“We are performing culture”
Filed under: ART & DESIGN
It is 30 degrees within the flimsy walls of La Città Mobile, but it doesn’t stop a small group of thirty or so curious Eindhoven residents from gathering to discuss “adapative reuse” of local buildings. A pithy topic, perhaps, on a very sticky Sunday afternoon. This session marks the beginning of an ongoing dialogue. I feel uplifted that such a discussion has come into being. I have started this blog to document creativity and cultural happenings in Eindhoven. So, I come to watch it happen in real life.
The moderators of this discussion are Van Abbe museum “Your-Space” curator Clare Butcher and independent architect Uri Ben-Ari: two non-Dutch residents of Eindhoven who have set up the project Instatements. The project aims to examine the reuse of fomer industrial spaces under the theme of 2010’s Days of Architecture – “herbestemming and hergebruik” (translated roughly into “re-destination and reuse”). Imagine that a property owner or developer hasn’t yet decided what to do with an old factory building. The building can be rented out at a reduced rate. Tenancy in this case will be temporary. What will this impact be on the people working in those spaces? And can a model such as this ever be sustainable rather than unstable?
To me it sounds promising/exciting/full of possibilities to learn and connect. There is an exhibition until 5 July at La Citta Mobile to accompany the Instatements project. In the program notes, the David Harvey quote talks about how residents are individually and yet collectively responsible for how they re-make themselves and the city. Wow! How can I participate? How do I, through just living here – and yes, perhaps temporarily – re-make myself and therefore remake the city? Tell me more! I’m neither a sociologist nor a future expert. I’m a writer. I worry about this town. The point is that the factories that were once a defining characteristic of the Eindhoven landscape have fallen into disuse because the city’s main source of industry is no longer industrial. Reusing space in a way to enrich a community is one answer to a city that is dangerously turning into a fantasy destination that reasons if it tells enough people it is creative and vibrant, then it will be.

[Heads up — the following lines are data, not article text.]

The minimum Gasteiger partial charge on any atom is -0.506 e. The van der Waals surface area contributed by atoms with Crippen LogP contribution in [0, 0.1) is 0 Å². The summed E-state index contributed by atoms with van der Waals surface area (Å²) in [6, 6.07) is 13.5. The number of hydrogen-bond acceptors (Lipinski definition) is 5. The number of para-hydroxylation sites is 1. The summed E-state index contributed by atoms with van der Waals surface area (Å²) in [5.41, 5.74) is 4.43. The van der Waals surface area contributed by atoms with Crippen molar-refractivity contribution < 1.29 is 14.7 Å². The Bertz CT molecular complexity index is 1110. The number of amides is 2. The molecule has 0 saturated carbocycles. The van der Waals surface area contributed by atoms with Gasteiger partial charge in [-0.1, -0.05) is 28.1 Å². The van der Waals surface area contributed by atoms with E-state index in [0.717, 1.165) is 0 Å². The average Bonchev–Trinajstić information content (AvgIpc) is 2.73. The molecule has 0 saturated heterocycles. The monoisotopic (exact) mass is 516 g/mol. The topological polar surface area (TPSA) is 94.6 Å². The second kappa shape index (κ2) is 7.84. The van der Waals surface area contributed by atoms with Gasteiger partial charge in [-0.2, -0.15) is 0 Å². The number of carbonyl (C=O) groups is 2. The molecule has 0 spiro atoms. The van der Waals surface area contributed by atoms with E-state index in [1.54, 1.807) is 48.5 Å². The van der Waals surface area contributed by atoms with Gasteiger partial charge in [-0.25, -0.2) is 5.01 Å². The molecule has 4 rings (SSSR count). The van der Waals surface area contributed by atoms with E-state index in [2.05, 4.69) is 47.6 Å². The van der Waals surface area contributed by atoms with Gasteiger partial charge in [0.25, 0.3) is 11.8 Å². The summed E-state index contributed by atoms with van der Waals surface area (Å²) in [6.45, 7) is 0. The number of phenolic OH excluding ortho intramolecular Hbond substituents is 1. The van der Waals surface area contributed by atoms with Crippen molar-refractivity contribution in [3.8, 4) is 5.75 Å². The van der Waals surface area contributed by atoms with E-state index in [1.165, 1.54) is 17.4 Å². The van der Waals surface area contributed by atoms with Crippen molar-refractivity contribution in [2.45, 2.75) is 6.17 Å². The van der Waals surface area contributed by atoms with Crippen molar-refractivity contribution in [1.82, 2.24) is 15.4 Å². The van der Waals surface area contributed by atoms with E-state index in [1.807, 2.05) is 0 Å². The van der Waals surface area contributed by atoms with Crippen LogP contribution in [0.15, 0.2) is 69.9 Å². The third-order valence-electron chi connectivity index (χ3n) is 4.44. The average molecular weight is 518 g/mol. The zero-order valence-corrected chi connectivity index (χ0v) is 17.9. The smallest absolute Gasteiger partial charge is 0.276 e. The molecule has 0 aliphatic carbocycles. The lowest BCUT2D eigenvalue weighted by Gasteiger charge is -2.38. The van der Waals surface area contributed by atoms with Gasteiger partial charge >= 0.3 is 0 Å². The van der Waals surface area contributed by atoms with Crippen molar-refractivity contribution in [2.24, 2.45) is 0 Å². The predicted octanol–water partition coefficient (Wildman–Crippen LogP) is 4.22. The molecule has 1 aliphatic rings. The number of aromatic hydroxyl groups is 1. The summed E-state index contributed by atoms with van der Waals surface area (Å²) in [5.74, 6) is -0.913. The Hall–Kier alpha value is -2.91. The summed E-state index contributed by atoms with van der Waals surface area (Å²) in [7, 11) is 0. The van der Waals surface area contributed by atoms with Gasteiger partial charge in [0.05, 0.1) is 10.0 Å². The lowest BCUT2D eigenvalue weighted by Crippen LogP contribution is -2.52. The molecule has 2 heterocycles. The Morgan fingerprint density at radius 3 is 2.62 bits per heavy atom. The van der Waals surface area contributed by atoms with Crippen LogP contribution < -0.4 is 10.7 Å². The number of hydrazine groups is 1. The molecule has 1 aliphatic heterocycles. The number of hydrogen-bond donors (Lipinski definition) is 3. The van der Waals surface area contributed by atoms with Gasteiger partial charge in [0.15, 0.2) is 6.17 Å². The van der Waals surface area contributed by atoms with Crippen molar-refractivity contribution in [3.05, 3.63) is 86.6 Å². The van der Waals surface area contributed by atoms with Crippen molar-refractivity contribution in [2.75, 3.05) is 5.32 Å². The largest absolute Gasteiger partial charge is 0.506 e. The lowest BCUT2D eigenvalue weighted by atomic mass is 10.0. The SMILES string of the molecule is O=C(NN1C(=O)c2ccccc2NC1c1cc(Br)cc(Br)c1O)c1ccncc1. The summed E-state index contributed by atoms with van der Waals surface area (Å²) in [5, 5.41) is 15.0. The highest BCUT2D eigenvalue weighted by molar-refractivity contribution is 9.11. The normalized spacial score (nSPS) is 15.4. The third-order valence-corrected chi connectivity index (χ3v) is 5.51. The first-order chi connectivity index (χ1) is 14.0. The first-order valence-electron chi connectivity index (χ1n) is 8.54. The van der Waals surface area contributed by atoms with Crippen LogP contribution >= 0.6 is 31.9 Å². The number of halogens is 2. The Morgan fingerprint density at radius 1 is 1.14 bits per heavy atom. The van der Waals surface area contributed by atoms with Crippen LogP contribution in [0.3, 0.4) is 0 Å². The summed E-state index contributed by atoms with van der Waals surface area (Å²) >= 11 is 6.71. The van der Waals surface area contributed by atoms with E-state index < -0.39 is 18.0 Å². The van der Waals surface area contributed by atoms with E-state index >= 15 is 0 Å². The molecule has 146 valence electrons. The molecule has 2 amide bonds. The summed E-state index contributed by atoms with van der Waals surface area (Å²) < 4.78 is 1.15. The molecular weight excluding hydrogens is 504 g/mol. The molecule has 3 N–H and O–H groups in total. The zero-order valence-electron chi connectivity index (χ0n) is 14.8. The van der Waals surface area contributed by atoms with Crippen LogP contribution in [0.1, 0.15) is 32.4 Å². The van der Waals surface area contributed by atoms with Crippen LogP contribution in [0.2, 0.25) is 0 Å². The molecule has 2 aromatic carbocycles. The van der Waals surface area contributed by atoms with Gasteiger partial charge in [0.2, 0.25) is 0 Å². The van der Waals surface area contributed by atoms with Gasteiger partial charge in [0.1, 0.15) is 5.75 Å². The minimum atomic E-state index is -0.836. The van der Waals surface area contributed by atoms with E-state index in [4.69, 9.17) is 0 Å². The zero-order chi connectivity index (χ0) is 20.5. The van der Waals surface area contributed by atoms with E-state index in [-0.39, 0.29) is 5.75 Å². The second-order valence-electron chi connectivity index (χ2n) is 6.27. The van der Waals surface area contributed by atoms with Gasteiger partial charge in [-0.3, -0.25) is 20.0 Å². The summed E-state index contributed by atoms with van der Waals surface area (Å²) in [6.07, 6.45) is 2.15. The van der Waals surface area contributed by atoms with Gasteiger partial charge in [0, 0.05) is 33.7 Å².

To be honest, on Sunday I thought we would have a discussion about what adaptive reuse actually means for the people who will do/experience/facilitate it. And that perhaps we would be told stories of or given images of imagined scenarios in more depth (than the accompanying exhibition). But I must have missed the parameters of the discussion or I misunderstood the goal of the afternoon – even though it was conducted completely in English. Instead of co-imagining future adaptive reuse or exploring the question “How does a city’s residents define the character of a city, and how is that manifested in the case of Eindhoven?” the discussion was “How does Stichting Ruimte (an intermediary between property owners and creative tenants) negotiate with local council to release more workspaces to the creative sector? Why are there 200 people on the waiting list? Why do these spaces have to be temporary?” I started to think, um, how is this talking about adaptive reuse? I couldn’t see the link, theoretically or practically. Also, why does reuse of these spaces have to apply purely to the creative sector in this investigation? Why are we talking about Eindhoven’s marketing strategy to be a creative city, and the establishment of cultural “ghettos”? I wanted to know how temporary tenancy might impact on local resident neighbours. By the way, are there any locals here? Why is this discussion happening in English? I was not alone. One of the other participants told me he was disappointed that discussions became so abstract, regardless of the language. He couldn’t grasp what was being discussed so he tuned out and bided his time until it was polite to leave.
The question that I wanted addressed most is – how do the people who live in Eindhoven really make it the city that is, by becoming the people that they are? And how, in re-making ourselves or simply fulfilling our own potential, do we make Eindhoven fulfil its potential?
I applaud Clare and Uri for their efforts to examine this topic. We may not all have been satisfied with the outcome of the session, but this is a culturally significant discussion for Eindhoven. As one participant exclaimed “we are performing culture, every day. Culture is not separate to a city!” And that’s how thirty enthusiasts, sweating and labouring in mind and body, individually and collectively, were “doing” an aspect of Eindhoven’s culture last Sunday.